5 (1)

Grilled, Mains

The Cavalier's Broil

The Cavalier's Broil
Los Angeles Times

Roast a big piece of meat until half-done. Take it out of the oven, gash it to the bone in several places and rub the cuts with salt and cayenne; save the juices. Then throw this multiply-butterflied chunk of protein, ... Read more

Total Time: 1 hour, 20 minutes | Serves 6 to 8


  • 1 (5-pound) shoulder or half leg of lamb or mutton
  • 3/4 teaspoon cayenne pepper
  • 1 teaspoon salt

Step 1Heat the oven to 400 degrees.

Step 2Place the lamb in a roasting dish and cook 50 minutes.

Step 3Remove the lamb from the oven to a large dish. Make 3 (5-inch) cuts down to the bone on each side, if using the shoulder, or 4 cuts to the bone through the meatiest part of the leg, and rub the cayenne and salt into the cuts. Let the meat sit in the dish 5 minutes and save the juices that drain.

Step 4Meanwhile, heat the grill to medium-high.

Step 5Grill the lamb and cook, turning once, until the meat at the bone is cooked medium-rare, 25 to 30 minutes, or until a meat thermometer registers 140 degrees. Remove from the grill and let sit 10 minutes.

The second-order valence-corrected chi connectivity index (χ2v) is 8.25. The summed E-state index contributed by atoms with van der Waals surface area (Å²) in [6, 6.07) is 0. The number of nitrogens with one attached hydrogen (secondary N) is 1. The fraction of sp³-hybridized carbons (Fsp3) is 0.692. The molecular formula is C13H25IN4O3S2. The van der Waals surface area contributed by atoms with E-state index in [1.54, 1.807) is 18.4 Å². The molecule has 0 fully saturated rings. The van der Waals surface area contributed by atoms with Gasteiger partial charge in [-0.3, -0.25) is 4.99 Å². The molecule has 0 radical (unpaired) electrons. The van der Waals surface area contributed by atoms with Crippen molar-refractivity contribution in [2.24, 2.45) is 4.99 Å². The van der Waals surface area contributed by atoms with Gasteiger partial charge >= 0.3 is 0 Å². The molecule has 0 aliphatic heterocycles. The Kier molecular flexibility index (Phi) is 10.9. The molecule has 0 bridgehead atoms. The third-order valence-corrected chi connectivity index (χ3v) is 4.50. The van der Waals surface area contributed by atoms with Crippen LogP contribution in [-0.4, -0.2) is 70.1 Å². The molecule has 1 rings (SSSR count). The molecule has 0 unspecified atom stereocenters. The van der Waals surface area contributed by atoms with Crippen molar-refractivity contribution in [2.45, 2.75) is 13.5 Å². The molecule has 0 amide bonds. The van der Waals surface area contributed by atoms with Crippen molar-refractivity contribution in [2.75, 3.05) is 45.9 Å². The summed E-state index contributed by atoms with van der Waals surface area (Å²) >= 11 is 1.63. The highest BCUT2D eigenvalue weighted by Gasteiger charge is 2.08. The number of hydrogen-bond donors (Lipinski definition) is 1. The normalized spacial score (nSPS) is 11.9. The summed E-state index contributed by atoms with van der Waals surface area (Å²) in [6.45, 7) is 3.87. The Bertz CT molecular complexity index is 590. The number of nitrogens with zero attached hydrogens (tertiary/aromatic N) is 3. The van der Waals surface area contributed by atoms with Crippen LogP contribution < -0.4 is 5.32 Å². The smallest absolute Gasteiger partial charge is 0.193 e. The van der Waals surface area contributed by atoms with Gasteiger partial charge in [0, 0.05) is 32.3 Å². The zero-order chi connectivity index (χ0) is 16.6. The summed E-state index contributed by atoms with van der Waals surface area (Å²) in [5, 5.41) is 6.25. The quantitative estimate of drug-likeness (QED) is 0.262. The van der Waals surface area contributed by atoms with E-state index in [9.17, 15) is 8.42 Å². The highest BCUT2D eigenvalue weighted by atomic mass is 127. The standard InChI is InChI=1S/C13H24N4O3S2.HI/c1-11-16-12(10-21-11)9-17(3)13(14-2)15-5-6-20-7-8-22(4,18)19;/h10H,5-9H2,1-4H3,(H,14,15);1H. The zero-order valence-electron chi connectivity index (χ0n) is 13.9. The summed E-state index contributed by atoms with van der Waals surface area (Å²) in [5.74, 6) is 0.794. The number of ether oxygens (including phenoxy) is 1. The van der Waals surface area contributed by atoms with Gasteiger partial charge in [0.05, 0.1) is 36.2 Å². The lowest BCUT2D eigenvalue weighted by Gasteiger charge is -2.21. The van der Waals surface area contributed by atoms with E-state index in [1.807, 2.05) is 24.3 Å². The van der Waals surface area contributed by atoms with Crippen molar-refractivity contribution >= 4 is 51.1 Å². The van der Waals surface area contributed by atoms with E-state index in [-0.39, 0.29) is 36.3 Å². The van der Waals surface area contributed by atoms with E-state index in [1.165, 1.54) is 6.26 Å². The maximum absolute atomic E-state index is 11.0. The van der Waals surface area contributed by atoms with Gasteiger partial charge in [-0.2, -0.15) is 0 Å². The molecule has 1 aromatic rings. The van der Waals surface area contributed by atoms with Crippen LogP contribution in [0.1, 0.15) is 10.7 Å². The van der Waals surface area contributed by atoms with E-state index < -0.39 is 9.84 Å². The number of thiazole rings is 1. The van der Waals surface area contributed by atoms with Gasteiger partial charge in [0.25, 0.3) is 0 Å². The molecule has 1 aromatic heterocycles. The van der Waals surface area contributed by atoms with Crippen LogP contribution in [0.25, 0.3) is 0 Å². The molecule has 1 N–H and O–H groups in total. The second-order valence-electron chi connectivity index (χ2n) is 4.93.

Pickled mushrooms

  • 3/4 pound mushrooms
  • Salt
  • 1 cup apple cider vinegar
  • 1 teaspoon cayenne pepper
  • 1/4 teaspoon ground ginger
  • 1/4 teaspoon mace or nutmeg

Step 1Cut the mushrooms in quarters and place them in a skillet. Sprinkle generously with salt and cook, covered, over low heat, 10 minutes. They will release a thin juice. Drain, let the mushrooms cool and squeeze them out in a cloth.

Step 2Meanwhile, place the vinegar in a small skillet or saucepan with the cayenne, ginger and mace or nutmeg. Bring to a boil, reduce the heat and simmer 5 minutes.

Step 3Combine the mushrooms and the vinegar. (They can be used immediately or kept tightly covered for several months.) Mince half of the mushrooms. Place the mushrooms and the lamb juices from the plate into a skillet and cook over medium-high heat until sizzling hot. Serve with the lamb.

Note: To give an idea what mutton cookery was like, here's a recipe adapted from Eliza Acton's "Modern Cookery for Private Families" (1845); the dish had been known for at least 100 years before that. In the absence of mutton, we used lamb.


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